The sharply rising cost of living led to inflation hitting a three-and-a-half year high last month, the Office for National Statistics (ONS) has said.
Higher air fares and rising prices for clothes, vehicle excise duty and electricity drove the Consumer Price Index (CPI) measure of inflation reached 2.7% in April.
The CPI rate in April, the highest rate since September 2013.
The Bank of England's target.
The rise keeps the rate above the Bank of England's 2% target and comes after it held at 2.3% in February and March.
The Bank's inflation report on Thursday predicted CPI would peak at 3% later this year, as the pound's slump since the Brexit vote causes price tags on everyday items to climb higher.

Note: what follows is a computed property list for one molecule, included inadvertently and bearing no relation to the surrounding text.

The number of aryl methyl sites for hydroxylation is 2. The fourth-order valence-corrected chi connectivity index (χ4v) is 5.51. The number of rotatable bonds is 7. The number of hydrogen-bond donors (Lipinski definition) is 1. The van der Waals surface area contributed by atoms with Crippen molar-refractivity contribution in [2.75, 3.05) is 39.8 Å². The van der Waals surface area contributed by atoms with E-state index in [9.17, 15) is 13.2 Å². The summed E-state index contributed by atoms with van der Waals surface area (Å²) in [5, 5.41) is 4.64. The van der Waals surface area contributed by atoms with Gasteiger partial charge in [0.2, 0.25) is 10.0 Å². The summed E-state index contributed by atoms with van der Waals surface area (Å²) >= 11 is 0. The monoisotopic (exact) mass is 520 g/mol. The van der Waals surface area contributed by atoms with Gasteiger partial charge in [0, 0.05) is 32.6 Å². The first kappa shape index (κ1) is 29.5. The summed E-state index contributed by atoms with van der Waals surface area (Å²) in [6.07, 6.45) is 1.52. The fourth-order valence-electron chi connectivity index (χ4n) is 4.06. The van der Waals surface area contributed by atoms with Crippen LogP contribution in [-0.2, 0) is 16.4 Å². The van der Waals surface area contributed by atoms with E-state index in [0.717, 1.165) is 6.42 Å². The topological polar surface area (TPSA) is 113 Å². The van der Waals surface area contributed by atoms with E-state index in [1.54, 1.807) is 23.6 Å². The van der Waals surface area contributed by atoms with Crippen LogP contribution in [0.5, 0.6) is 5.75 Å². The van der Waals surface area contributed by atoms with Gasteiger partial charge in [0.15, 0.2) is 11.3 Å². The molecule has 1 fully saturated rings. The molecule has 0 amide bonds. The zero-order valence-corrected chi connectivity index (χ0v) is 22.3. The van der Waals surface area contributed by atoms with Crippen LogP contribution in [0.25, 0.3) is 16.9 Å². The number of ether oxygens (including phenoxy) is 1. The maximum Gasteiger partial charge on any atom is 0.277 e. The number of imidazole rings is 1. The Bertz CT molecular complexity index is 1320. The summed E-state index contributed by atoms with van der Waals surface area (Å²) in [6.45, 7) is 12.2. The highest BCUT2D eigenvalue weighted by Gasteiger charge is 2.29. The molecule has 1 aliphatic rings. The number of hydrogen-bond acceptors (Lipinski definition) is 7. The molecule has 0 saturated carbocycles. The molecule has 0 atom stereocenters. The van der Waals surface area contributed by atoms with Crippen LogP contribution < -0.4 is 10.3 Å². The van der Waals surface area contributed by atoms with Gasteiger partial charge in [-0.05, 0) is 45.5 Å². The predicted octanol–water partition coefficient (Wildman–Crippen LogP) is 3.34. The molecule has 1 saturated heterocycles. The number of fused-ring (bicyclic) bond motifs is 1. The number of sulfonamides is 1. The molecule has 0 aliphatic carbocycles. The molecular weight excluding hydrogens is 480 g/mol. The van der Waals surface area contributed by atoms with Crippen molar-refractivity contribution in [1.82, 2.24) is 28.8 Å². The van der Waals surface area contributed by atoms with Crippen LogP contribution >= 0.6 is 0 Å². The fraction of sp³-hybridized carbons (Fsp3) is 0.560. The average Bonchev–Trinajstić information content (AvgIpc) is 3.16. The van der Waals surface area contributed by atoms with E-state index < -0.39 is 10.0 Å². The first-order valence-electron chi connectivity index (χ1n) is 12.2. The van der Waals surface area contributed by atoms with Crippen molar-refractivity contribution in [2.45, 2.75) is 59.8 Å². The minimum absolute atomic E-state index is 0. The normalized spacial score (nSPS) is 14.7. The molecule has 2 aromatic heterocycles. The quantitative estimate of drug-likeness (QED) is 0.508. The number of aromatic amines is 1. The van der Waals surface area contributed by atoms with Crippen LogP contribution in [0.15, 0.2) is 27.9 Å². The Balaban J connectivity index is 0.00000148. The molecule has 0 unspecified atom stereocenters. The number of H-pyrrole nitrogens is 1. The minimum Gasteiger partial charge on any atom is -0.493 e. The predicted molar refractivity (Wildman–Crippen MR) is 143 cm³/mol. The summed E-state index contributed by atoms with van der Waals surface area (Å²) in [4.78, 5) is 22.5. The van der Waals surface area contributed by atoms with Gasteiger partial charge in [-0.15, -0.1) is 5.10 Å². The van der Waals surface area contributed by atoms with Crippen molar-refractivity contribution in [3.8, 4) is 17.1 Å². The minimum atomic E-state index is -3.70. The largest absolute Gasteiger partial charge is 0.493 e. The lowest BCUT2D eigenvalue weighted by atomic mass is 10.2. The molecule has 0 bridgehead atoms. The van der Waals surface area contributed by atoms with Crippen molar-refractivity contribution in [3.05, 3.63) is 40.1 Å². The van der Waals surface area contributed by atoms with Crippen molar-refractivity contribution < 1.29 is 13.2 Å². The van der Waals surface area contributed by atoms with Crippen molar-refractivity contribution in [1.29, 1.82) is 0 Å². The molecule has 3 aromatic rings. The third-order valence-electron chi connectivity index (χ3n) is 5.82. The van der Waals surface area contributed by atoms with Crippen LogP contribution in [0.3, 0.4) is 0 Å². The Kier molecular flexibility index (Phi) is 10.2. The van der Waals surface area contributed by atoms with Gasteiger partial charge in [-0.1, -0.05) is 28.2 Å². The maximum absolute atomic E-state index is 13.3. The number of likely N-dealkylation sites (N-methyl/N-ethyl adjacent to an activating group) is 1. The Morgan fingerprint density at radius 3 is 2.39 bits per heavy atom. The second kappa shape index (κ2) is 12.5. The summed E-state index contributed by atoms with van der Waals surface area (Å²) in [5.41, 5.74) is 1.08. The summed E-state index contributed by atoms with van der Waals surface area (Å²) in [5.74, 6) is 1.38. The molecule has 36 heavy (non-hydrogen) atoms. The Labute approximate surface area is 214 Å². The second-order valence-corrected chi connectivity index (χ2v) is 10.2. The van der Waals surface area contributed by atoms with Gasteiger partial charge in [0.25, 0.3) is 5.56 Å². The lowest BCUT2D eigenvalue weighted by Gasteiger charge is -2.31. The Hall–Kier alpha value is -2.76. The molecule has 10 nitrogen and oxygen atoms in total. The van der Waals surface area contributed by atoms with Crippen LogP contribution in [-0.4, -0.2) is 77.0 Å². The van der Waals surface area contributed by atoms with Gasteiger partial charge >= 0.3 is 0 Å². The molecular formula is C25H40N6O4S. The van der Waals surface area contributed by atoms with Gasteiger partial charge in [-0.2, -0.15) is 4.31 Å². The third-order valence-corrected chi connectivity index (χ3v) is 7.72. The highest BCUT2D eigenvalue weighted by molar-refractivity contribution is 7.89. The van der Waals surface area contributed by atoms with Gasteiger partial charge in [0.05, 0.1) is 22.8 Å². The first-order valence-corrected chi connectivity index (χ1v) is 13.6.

The ONS said the inflation rise was the result of the following factors:
Month-on-month jump in air fares in April, due to the later Easter Holidays.
Rise (between March and April) in the price of clothes, the highest level for six years.
Overall month-on-month rise of electricity.
Vehicle excise duty also contributed to the increase in the rate.
Npower and Scottish Power's decision to increase gas and electricity prices in March also had an upward impact on the headline rate.
However, despite the price hikes from some utility companies, gas prices dropped by 0.6% over the period.
The cost of living was aided by falling fuel pump prices, with petrol dropping by 1.8p to 117.4p per litre and diesel dropping by 1.8p to 120.3p per litre.
The Retail Price Index (RPI), a separate measure of inflation which includes council tax and mortgage interest payments, reached 3.5% last month, up from 3.1% in March.